Plaintiff does not assert that Toro failed to provide any warnings about the Model 416-8. Rather, Monahan claims that the warnings which Toro provided both on the machine and in the operator's manual were neither proper nor adequate. The warnings are described above, as is plaintiff's suggested alternative that more specifically articulates the hazard of a rollover. While plaintiff has offered a different version of a warning, plaintiff has offered no evidence to suggest that Mrs. Monahan could not see the warnings which were provided, that she did not read them, or that she was unable to understand them. Instead, plaintiff claims that the warnings should have been more precise about the danger of using the tractor on a slope and the possibility of rollover. Plaintiff's argument is flawed, however, because Mrs. Monahan was well aware of the danger of a rollover even without a warning expressly stating it. She had had a rollover in the spring of 1991, one year before the fatal accident. (Sean Monahan Dep. at 64). Thus, the plaintiff can point to no evidence that would show that the alleged insufficiency of defendant's warnings -- not explicitly illustrating and warning of the hazard of a rollover -- in any way caused Mrs. Monahan's accident because unrefuted evidence shows that Mrs. Monahan was independently aware of the danger of using the tractor on a slope. Therefore, defendant's motion for summary judgment on the issue of negligence for failure to warn must be granted.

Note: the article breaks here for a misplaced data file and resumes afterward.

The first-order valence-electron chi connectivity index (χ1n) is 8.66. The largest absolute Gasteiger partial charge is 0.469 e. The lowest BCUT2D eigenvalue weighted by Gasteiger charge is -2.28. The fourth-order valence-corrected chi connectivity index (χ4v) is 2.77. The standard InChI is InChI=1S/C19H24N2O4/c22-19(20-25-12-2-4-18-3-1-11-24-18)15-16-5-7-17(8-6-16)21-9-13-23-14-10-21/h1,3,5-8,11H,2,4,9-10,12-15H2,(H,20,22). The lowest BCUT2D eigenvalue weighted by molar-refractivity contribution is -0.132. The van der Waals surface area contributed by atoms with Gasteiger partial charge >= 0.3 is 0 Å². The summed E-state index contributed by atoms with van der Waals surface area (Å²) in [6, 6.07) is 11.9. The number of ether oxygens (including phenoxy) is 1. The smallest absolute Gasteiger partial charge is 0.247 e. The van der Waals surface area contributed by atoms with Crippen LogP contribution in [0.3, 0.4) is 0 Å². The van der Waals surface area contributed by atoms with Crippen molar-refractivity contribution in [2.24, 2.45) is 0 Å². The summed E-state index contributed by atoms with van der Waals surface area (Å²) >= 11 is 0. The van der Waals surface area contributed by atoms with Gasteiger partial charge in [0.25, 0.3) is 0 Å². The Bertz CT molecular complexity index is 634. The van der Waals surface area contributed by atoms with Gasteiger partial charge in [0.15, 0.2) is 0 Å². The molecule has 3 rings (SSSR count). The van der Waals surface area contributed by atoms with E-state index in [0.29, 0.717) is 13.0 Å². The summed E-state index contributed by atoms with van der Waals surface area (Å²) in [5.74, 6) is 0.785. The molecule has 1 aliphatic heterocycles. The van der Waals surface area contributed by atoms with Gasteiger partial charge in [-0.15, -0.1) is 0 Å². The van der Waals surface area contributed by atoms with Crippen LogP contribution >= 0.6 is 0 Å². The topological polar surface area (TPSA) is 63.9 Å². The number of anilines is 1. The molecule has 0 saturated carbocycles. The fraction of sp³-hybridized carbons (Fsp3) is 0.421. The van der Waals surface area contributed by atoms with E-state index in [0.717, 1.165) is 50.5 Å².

On the question of strict liability, I hold that, upon analysis of the evidence in light of the Shetterly factors, the Toro Model 416-8 tractor was not "unreasonably dangerous" as a matter of law. On the claims of negligence, I hold that defendant had no duty to redesign the tractor. Further, defendant was not negligent with regard to the tractor's warnings. Therefore, defendant's motion for summary judgment on the claims of strict liability and negligence must be granted.
An appropriate order follows.
AND NOW, this 30th day of June, 1994, it is hereby ordered that the motion for summary judgment of defendant, the Toro Company, is GRANTED, and judgment is entered for defendant and against plaintiff.
BY THE COURT: . William Ditter, Jr., J.